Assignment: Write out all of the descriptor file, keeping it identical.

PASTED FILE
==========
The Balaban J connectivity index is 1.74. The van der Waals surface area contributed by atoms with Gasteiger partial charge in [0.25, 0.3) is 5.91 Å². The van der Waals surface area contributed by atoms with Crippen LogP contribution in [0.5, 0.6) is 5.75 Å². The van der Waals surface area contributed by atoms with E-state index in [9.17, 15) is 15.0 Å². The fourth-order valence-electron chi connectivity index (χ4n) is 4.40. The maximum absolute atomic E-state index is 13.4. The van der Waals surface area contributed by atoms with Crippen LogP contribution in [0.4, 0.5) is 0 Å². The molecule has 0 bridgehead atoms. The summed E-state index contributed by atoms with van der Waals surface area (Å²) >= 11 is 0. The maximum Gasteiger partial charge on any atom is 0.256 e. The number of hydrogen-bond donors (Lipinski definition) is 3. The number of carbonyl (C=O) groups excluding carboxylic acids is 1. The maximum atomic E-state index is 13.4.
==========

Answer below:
The Balaban J connectivity index is 1.74. The van der Waals surface area contributed by atoms with Gasteiger partial charge in [0.25, 0.3) is 5.91 Å². The van der Waals surface area contributed by atoms with Crippen LogP contribution in [0.5, 0.6) is 5.75 Å². The van der Waals surface area contributed by atoms with E-state index in [9.17, 15) is 15.0 Å². The fourth-order valence-electron chi connectivity index (χ4n) is 4.40. The maximum absolute atomic E-state index is 13.4. The van der Waals surface area contributed by atoms with Crippen LogP contribution in [0.4, 0.5) is 0 Å². The molecule has 0 bridgehead atoms. The summed E-state index contributed by atoms with van der Waals surface area (Å²) >= 11 is 0. The maximum Gasteiger partial charge on any atom is 0.256 e. The number of hydrogen-bond donors (Lipinski definition) is 3. The number of carbonyl (C=O) groups excluding carboxylic acids is 1. The maximum atomic E-state index is 13.4.